When Aristotle speaks of theologikê, he means not the study of a single God, but the study of gods and divine things in general. He never uses the phrase “the unmoved mover” to pick out just one being (or even to pick out the many movers of the heavenly spheres), and that phrase would not express the essence of the beings it applies to. To see what sort of religious interest there might be in such a being, and how the words “god” and “divine” enter into Aristotle's philosophy, it is best to start with what he says about gods and divine things in moral and political contexts. Guided by his criticisms of Plato on the soul's self-motion, Aristotle sets out, in Physics VIII, to give a revised version of Plato's cosmotheological argument in Laws X. This article focuses on Aristotle's theology and his views about gods, the soul, the cosmos, heavens and heavenly bodies, and the first principle or first cause.
Recent work by analytic philosophers on the Trinity takes a mysterious 5th-century document as its starting point, accepting widespread but inaccurate narratives about the history of Trinity theories. This article summarizes the Platonic influence on ancient theologies and describes the rise of transcendent triads, and eventually the idea of a tripersonal God. Recent Trinity theories (positive mysterianism, Trinity monotheism, relative-identity approaches, and “social” theories) are explained as built to respond in various ways to a type of anti-trinitarian argument. But since each recent application of logic and metaphysics to the theology of the Trinity is problematic, it is argued that another look at the minority unitarian report is warranted.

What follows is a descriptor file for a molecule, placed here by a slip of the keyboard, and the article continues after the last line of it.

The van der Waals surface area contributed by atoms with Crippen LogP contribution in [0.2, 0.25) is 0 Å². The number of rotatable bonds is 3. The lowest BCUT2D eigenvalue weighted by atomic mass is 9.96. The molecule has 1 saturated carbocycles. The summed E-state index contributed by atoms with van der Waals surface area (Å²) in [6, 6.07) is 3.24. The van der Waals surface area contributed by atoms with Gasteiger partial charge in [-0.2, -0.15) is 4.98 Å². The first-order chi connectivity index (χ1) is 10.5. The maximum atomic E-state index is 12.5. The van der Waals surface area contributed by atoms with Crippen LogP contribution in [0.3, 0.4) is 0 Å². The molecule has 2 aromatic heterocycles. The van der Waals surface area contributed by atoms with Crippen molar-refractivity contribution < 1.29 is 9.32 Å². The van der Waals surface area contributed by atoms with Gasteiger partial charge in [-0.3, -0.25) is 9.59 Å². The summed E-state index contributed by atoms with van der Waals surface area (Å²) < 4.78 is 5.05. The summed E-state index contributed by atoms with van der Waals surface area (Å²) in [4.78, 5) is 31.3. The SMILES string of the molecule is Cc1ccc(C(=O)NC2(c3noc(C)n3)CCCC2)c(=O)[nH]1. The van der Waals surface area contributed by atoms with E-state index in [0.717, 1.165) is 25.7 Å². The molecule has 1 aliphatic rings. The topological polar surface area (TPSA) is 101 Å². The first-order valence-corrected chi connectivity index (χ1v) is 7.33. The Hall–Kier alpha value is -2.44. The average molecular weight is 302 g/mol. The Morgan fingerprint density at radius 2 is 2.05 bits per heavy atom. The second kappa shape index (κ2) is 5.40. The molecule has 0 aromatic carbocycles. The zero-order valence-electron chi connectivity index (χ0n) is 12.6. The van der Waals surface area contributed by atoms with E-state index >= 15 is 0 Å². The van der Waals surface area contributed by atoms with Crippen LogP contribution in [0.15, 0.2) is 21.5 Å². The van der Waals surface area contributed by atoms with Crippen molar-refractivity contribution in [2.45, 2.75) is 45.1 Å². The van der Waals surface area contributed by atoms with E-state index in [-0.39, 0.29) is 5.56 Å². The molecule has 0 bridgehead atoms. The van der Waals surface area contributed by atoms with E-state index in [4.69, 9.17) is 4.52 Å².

T. M. Robinson
If in the context of early and classical Greek thought, the term “theology” is taken to mean “of God/gods/the gods and his/their putative relationship, causal and directive, to the world and its operations, and to ourselves within that world,” or something of that order, the first ascription of such a notion to a Presocratic philosopher is to be found in Aristotle's comment that “Thales thought that all things are full of gods”. The Presocratic period ends with no neat causal sequence. If one train of thinking was moving in the direction of a divinely guided, teleologically explicable universe, another was moving in exactly the opposite direction. For the atomists Democritus and Leucippus, the ever-changing universe is an infinity of space in which, across eternity, chance agglomerations of ever-moving atoms produce and will forever go on producing those contents of the universe that we call realities, from gazelles to galaxies.